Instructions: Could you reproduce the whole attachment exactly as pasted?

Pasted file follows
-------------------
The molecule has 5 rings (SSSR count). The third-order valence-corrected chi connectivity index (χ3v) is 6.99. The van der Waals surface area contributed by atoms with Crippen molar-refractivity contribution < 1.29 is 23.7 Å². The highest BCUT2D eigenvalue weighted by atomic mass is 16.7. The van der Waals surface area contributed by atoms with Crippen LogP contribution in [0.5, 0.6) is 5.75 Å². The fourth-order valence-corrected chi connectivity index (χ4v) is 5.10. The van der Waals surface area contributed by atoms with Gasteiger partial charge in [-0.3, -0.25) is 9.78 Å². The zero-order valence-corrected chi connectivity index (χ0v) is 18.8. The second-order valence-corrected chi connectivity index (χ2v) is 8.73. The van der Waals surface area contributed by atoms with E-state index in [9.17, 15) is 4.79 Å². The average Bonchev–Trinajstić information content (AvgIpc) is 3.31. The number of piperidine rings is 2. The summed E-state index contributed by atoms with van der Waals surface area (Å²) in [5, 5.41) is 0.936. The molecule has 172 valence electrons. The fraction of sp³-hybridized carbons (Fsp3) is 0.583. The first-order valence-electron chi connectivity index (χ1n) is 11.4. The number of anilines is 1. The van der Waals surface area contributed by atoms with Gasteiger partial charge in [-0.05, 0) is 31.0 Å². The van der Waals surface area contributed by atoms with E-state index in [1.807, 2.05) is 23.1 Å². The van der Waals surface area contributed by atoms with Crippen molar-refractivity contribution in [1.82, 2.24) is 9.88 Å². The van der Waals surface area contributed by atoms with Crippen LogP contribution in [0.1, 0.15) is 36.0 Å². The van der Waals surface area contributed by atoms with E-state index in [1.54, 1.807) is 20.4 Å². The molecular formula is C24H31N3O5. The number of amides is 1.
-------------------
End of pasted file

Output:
The molecule has 5 rings (SSSR count). The third-order valence-corrected chi connectivity index (χ3v) is 6.99. The van der Waals surface area contributed by atoms with Crippen molar-refractivity contribution < 1.29 is 23.7 Å². The highest BCUT2D eigenvalue weighted by atomic mass is 16.7. The van der Waals surface area contributed by atoms with Crippen LogP contribution in [0.5, 0.6) is 5.75 Å². The fourth-order valence-corrected chi connectivity index (χ4v) is 5.10. The van der Waals surface area contributed by atoms with Gasteiger partial charge in [-0.3, -0.25) is 9.78 Å². The zero-order valence-corrected chi connectivity index (χ0v) is 18.8. The second-order valence-corrected chi connectivity index (χ2v) is 8.73. The van der Waals surface area contributed by atoms with E-state index in [9.17, 15) is 4.79 Å². The average Bonchev–Trinajstić information content (AvgIpc) is 3.31. The number of piperidine rings is 2. The summed E-state index contributed by atoms with van der Waals surface area (Å²) in [5, 5.41) is 0.936. The molecule has 172 valence electrons. The fraction of sp³-hybridized carbons (Fsp3) is 0.583. The first-order valence-electron chi connectivity index (χ1n) is 11.4. The number of anilines is 1. The van der Waals surface area contributed by atoms with Gasteiger partial charge in [-0.05, 0) is 31.0 Å². The van der Waals surface area contributed by atoms with E-state index in [1.807, 2.05) is 23.1 Å². The van der Waals surface area contributed by atoms with Crippen molar-refractivity contribution in [1.82, 2.24) is 9.88 Å². The van der Waals surface area contributed by atoms with Crippen LogP contribution in [0.1, 0.15) is 36.0 Å². The van der Waals surface area contributed by atoms with E-state index in [1.54, 1.807) is 20.4 Å². The molecular formula is C24H31N3O5. The number of amides is 1.